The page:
A great weight began to move itself off Mr. Harding's mind. So, after all, the archdeacon with all his wisdom, and Mrs. Grantly with all her tact, and Mr. Arabin with all his talent, were in the wrong. His own child, his Eleanor, the daughter of whom he was so proud, was not to become the wife of a Mr. Slope. He had been about to give his sanction to the marriage, so certified had he been of the fact, and now he learnt that this imputed lover of Eleanor's was at any rate as much disliked by her as by any one of the family. Mr. Harding, however, was by no means sufficiently a man of the world to conceal the blunder he had made. He could not pretend that he had entertained no suspicion; he could not make believe that he had never joined the archdeacon in his surmises. He was greatly surprised, and gratified beyond measure, and he could not help showing that such was the case.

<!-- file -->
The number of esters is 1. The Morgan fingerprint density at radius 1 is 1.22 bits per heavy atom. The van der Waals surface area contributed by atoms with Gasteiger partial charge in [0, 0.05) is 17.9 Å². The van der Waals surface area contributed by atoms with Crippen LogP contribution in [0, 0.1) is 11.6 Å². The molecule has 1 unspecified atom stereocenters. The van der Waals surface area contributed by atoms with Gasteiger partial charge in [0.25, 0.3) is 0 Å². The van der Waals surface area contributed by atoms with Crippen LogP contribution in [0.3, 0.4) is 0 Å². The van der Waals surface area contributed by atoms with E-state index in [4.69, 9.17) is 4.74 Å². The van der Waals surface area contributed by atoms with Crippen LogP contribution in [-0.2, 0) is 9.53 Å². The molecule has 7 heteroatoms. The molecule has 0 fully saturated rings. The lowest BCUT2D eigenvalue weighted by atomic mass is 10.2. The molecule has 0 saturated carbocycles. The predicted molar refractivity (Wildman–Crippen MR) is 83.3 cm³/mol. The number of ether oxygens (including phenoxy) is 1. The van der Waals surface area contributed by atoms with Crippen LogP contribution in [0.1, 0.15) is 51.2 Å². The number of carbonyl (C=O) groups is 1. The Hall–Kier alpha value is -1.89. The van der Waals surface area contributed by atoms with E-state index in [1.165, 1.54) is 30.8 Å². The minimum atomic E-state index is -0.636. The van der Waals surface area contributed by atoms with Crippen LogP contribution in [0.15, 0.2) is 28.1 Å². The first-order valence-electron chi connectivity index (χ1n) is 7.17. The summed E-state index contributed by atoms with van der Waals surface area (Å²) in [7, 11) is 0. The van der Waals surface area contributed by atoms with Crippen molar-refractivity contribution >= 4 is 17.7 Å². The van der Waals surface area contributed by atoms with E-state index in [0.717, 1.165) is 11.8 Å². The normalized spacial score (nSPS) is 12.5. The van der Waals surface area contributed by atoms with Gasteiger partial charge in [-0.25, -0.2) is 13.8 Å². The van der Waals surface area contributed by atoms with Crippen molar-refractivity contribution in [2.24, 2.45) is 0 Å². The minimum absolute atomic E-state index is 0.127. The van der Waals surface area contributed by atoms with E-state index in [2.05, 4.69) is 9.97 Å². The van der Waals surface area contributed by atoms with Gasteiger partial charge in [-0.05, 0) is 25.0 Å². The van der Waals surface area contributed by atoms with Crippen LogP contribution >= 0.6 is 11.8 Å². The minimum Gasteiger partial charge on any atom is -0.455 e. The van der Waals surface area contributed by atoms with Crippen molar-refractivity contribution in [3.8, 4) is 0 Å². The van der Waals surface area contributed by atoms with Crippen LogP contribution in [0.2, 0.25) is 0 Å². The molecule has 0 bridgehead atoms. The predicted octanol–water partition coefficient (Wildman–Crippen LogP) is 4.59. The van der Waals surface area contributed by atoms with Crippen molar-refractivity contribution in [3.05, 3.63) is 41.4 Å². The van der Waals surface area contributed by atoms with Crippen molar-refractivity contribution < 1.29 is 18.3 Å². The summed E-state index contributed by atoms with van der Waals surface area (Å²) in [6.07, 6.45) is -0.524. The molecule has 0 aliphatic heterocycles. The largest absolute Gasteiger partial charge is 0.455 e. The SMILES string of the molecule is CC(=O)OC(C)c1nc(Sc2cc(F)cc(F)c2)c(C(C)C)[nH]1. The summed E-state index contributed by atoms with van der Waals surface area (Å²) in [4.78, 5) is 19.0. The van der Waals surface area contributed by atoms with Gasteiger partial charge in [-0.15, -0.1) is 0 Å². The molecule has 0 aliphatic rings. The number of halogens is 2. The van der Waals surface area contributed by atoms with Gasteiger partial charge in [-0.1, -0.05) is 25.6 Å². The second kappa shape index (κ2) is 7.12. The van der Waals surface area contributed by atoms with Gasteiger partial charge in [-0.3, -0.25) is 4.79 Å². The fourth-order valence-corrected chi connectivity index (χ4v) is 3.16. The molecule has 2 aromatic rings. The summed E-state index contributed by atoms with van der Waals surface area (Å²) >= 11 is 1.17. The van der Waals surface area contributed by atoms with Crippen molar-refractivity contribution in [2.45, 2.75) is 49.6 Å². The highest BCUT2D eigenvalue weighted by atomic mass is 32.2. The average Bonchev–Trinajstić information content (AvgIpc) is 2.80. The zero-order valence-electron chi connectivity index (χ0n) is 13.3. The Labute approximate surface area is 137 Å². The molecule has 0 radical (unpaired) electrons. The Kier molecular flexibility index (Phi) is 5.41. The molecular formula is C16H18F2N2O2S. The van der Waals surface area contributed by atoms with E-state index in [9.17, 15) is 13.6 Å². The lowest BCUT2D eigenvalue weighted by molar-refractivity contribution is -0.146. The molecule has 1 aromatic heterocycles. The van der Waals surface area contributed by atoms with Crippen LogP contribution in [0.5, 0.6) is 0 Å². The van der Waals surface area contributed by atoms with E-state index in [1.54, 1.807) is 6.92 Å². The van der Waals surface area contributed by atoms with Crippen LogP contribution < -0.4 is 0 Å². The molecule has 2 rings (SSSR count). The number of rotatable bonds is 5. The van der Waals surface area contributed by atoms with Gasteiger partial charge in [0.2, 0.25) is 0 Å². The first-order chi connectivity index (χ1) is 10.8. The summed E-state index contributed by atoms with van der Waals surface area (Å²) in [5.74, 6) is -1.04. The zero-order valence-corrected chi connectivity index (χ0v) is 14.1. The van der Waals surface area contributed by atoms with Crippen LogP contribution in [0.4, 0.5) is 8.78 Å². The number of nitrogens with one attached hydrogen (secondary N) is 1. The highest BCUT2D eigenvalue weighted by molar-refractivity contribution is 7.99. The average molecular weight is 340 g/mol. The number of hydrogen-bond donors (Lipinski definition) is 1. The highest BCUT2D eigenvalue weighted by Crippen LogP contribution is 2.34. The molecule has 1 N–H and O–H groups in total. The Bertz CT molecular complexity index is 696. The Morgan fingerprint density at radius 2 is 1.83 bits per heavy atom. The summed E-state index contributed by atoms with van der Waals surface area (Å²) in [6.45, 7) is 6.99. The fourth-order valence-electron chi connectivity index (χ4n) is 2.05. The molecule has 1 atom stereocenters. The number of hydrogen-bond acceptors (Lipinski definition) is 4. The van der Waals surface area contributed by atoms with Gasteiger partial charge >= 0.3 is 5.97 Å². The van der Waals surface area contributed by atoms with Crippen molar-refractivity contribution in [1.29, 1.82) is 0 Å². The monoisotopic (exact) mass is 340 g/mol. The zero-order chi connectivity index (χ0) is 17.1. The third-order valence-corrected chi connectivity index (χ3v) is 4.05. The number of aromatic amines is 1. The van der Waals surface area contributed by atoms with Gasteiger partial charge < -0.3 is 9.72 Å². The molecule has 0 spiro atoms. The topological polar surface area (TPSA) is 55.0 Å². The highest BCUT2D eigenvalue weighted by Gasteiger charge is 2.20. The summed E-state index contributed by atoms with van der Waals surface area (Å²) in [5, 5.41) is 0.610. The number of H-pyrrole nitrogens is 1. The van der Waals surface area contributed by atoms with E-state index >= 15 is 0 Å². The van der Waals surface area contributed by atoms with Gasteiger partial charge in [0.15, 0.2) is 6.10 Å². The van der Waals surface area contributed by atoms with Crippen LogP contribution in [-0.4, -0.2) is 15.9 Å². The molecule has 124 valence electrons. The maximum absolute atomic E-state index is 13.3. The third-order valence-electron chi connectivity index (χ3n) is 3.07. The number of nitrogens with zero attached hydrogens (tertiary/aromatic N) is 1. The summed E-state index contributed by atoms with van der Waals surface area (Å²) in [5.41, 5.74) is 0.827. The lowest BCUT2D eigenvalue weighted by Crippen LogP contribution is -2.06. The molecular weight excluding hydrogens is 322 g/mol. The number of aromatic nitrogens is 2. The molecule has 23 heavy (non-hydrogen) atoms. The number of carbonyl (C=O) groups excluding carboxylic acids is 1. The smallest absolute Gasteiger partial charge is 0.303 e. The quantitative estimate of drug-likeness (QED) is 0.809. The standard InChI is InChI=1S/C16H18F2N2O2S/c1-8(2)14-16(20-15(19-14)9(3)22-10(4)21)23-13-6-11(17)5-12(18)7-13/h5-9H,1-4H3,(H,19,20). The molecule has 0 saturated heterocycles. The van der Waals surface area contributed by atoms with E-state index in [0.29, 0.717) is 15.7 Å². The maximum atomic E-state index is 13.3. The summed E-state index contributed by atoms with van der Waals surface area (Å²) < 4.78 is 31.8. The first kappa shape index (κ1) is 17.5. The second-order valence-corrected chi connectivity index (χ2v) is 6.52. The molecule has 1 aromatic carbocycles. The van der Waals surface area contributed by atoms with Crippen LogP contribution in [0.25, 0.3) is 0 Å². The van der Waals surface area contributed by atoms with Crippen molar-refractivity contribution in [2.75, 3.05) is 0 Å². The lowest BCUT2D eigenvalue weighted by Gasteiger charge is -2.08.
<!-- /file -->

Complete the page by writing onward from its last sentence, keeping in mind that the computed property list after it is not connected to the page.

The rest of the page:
"My darling girl," said he, "I am so delighted, so overjoyed. My own child; you have taken such a weight off my mind."

"But surely, Papa, you didn't think—"

"I didn't know what to think, my dear. The archdeacon told me that—"

"The archdeacon!" said Eleanor, her face lighting up with passion. "A man like the archdeacon might, one would think, be better employed than in traducing his sister-in-law and creating bitterness between a father and his daughter!"

"He didn't mean to do that, Eleanor."

"What did he mean then? Why did he interfere with me and fill your mind with such falsehood?"

"Never mind it now, my child; never mind it now. We shall all know you better now."